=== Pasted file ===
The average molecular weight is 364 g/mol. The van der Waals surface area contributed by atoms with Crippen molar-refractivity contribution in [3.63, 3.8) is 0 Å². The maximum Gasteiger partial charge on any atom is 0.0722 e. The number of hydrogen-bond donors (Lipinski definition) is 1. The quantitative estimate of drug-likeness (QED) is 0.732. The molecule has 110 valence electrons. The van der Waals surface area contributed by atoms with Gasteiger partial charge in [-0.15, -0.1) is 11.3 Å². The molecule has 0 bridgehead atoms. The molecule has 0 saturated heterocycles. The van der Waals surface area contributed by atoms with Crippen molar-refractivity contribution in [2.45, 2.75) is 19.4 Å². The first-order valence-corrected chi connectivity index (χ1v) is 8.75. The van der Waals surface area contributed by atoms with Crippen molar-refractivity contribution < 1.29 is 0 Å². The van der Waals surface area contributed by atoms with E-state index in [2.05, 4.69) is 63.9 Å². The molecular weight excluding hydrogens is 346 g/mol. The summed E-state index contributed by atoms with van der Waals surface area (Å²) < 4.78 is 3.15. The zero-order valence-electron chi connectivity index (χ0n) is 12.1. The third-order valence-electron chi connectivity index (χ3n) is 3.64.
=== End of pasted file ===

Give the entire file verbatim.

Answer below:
The average molecular weight is 364 g/mol. The van der Waals surface area contributed by atoms with Crippen molar-refractivity contribution in [3.63, 3.8) is 0 Å². The maximum Gasteiger partial charge on any atom is 0.0722 e. The number of hydrogen-bond donors (Lipinski definition) is 1. The quantitative estimate of drug-likeness (QED) is 0.732. The molecule has 110 valence electrons. The van der Waals surface area contributed by atoms with Gasteiger partial charge in [-0.15, -0.1) is 11.3 Å². The molecule has 0 bridgehead atoms. The molecule has 0 saturated heterocycles. The van der Waals surface area contributed by atoms with Crippen molar-refractivity contribution in [2.45, 2.75) is 19.4 Å². The first-order valence-corrected chi connectivity index (χ1v) is 8.75. The van der Waals surface area contributed by atoms with Crippen molar-refractivity contribution < 1.29 is 0 Å². The van der Waals surface area contributed by atoms with E-state index in [2.05, 4.69) is 63.9 Å². The molecular weight excluding hydrogens is 346 g/mol. The summed E-state index contributed by atoms with van der Waals surface area (Å²) < 4.78 is 3.15. The zero-order valence-electron chi connectivity index (χ0n) is 12.1. The third-order valence-electron chi connectivity index (χ3n) is 3.64.